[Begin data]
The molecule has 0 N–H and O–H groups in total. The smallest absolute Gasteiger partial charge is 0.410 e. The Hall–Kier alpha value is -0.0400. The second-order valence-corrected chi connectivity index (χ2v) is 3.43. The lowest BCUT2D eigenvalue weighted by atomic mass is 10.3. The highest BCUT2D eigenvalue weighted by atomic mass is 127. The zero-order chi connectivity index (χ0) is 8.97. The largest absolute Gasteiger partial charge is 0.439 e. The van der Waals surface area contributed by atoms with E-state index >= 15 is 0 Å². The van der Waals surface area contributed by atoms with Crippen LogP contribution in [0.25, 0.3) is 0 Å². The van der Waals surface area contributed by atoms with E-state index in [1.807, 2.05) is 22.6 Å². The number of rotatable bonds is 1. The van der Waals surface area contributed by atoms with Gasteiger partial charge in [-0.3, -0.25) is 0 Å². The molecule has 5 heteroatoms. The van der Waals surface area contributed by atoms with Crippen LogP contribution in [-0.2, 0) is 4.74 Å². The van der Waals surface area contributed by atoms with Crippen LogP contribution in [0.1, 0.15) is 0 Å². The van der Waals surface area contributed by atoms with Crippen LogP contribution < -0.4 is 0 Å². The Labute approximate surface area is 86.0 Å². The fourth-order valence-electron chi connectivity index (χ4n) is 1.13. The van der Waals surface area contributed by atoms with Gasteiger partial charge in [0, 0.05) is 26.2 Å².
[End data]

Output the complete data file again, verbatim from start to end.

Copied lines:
The molecule has 0 N–H and O–H groups in total. The smallest absolute Gasteiger partial charge is 0.410 e. The Hall–Kier alpha value is -0.0400. The second-order valence-corrected chi connectivity index (χ2v) is 3.43. The lowest BCUT2D eigenvalue weighted by atomic mass is 10.3. The highest BCUT2D eigenvalue weighted by atomic mass is 127. The zero-order chi connectivity index (χ0) is 8.97. The largest absolute Gasteiger partial charge is 0.439 e. The van der Waals surface area contributed by atoms with E-state index >= 15 is 0 Å². The van der Waals surface area contributed by atoms with Crippen LogP contribution in [0.25, 0.3) is 0 Å². The van der Waals surface area contributed by atoms with E-state index in [1.807, 2.05) is 22.6 Å². The number of rotatable bonds is 1. The van der Waals surface area contributed by atoms with Gasteiger partial charge in [-0.3, -0.25) is 0 Å². The molecule has 5 heteroatoms. The van der Waals surface area contributed by atoms with Crippen LogP contribution in [-0.2, 0) is 4.74 Å². The van der Waals surface area contributed by atoms with Crippen LogP contribution in [0.1, 0.15) is 0 Å². The van der Waals surface area contributed by atoms with Crippen LogP contribution < -0.4 is 0 Å². The Labute approximate surface area is 86.0 Å². The fourth-order valence-electron chi connectivity index (χ4n) is 1.13. The van der Waals surface area contributed by atoms with Gasteiger partial charge in [0, 0.05) is 26.2 Å².